Cristina Cerda has spent her entire life in the Ecuadorian Amazon Rainforest. She lives off of the land, where she cultivates corn, yucca, palm trees, and 300 cacao trees of four different varieties in a horticultural plot known as a chacra.
A chacra mimics the growth patterns of the jungle. It is a multi-layered agroforestry system, and plants are grown in conjunction with one another. There are no monocrops, pesticides, or added fertilizers. An irrigation system is not needed; being in a rainforest has its advantages.
Cerda is one of the founding members of Kallari, an Ecuadorian chocolate collective owned completely by cacao-producing families in the Amazon Rainforest. The collective started in the 1997 with American aid and less than 50 families. Today it provides 850 indigenous Kichwa families with a source of reliable income.
Every year Cerda grows and harvest about 91 kilograms of cacao. It is picked up directly from her farm and sent to Quito, where it is processed into chocolate bars and then distributed around the world. The factory churns out bars that range from 60 to 85 percent cacao and flavored with different ingredients like roasted coffee, lime, ginger, Andean salt, and wild cinnamon. From there, the product is distributed locally and to international markets in the United Kingdom, the United States, Germany, Scandinavia, and Japan.
"Kallari farmers generally receive anywhere between 20 to 60 percent more than non-associated farmers depending on global markets," says William Benzies, a treasurer at Kallari. "This is in stark contrast to typical cacao production, where the farmers have no bargaining power and are vulnerable to trader monopolies, commodity wars, and foreign trade regulations."
Generally speaking, chocolate goes through a lengthy process before it ends up in our grocery stores. Cacao beans are sourced mostly from developing countries, cultivated from small-scale farms, and then shipped to wealthy countries like Switzerland and the United States to be refined. More than half of the global cacao production comes from the Ivory Coast and Ghana, where companies face serious scrutiny because of lack of transparency and reports of child and slave labor. Although the sector is moving toward corporate social responsibility, the lack of transparency is still a pervasive problem.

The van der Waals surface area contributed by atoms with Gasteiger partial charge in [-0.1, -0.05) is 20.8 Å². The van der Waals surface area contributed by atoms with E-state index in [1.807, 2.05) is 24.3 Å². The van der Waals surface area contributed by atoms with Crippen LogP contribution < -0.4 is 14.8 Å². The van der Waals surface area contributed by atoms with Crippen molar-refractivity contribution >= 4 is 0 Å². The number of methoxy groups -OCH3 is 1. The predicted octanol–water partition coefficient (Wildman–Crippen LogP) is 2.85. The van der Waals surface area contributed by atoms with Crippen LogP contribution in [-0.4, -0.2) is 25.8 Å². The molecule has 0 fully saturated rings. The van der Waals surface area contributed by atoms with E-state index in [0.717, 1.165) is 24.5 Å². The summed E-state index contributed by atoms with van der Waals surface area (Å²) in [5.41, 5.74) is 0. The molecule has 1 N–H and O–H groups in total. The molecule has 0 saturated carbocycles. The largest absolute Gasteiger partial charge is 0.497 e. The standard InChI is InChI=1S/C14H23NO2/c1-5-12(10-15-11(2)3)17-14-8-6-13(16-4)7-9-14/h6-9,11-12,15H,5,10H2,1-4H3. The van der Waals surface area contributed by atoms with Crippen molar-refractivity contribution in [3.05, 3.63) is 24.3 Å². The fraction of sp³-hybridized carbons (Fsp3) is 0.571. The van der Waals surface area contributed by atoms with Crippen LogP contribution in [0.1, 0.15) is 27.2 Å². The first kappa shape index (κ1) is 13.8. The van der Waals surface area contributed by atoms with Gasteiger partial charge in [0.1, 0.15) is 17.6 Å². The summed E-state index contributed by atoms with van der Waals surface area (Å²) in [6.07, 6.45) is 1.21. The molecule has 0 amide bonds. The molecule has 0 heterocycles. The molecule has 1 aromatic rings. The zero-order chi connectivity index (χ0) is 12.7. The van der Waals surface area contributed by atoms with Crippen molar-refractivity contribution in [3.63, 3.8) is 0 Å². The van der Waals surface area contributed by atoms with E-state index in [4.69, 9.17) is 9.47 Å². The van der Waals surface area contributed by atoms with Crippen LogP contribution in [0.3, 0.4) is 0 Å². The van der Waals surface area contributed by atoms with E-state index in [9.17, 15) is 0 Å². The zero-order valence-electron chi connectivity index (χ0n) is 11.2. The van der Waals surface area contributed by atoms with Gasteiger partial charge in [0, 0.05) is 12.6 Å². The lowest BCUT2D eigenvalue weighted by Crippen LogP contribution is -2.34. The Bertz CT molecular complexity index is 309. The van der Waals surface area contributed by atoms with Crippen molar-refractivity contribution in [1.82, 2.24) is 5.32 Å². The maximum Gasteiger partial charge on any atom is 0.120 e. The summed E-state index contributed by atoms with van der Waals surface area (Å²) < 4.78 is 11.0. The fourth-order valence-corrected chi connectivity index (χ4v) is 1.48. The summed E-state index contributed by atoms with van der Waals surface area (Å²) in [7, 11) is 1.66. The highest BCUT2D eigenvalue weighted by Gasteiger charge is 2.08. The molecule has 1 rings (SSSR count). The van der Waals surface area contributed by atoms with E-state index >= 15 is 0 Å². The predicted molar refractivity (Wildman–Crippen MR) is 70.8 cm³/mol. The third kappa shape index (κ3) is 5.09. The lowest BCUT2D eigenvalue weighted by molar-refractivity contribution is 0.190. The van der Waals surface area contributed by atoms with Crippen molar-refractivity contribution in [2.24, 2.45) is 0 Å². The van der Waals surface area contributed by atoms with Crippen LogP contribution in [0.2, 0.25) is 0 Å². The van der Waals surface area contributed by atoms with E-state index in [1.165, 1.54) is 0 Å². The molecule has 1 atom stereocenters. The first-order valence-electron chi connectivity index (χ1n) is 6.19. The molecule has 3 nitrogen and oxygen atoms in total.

"To earn a living off small scale cocoa production is very tough, especially when growing low-yielding varieties," Benzies says. "Even farmers who sell cocoa under the fair trade banner do not fare so well as they are tied to commodity prices."
And so here in the Ecuadorian side of the Amazon rainforest, where cacao is indigenous, a new business model was developed. The 850 families, 95 percent of whom are native, grow cacao in their chacras and the cooperative pays them directly, well above the above the amount typically paid by traders and middlemen. Profits are reinvested into the community into various social programs like retirement funds, health insurance, and educational support.
"People have been able to send their children to school with the money," says Netty Cayapa, the president of Kallari. "All of our families are equal shareholders."
Indigenous groups in Ecuador have a history of being marginalized and poorly represented in the government. This leaves the rainforest vulnerable, where large areas of land can be purchased at very low prices with minimal conditions. Kallari's model allows the families to benefit from the land without damaging the environment.
"The social impact of this initiative is invaluable in reversing the trend in urban migration," Benzies says. "This means that logging the rainforest or selling the land for unsustainable income, such as oil exploration, becomes less attractive."
At Cerda's farm, the cacao trees are not concentrated in one area. They are scattered throughout the land because shade helps them grow.
"In the more isolated farms, only 10 percent of land is given to cocoa cultivation whilst the majority is used for harvesting naturally occurring foods and medicines," he says. "Under these conditions farming is actually beneficial to the surrounding environment, as it encourages a diverse ecology."
Not everyone is thrilled with this business model, though. Benzies says there's a lot of opposition by larger chocolate factories who don't want the status quo disrupted.
"Kallari received a loan to build their own processing facility after [facing] numerous issues securing time from factories that were encouraged not to participate with this novel approach to production," Benzies says. "Basically, Kallari isn't very popular in a country where many people benefit from the buying and selling of cacao."
The cacao in Ecuador, after all, is one of the country's most prized exports. Ecuador has one of the world's oldest varieties of the bean and some of the finest. In 2014, the country exported $236 million worth of cacao and $20.5 million in cocoa paste and butter to the United States. While there are chocolate factories in the country, most of the industry's profits lie in the export of raw materials.
Kallari aims to change that dynamic by keeping everything local. They hope to be an example of a business model that indigenous communities around the world can follow.
"The Kallari cooperative represents a sustainable model, providing a real economic alternative," Benzies says. "Such a model has the potential to be used by other indigenous groups whose habitats are also threatened by the pressures of a changing world."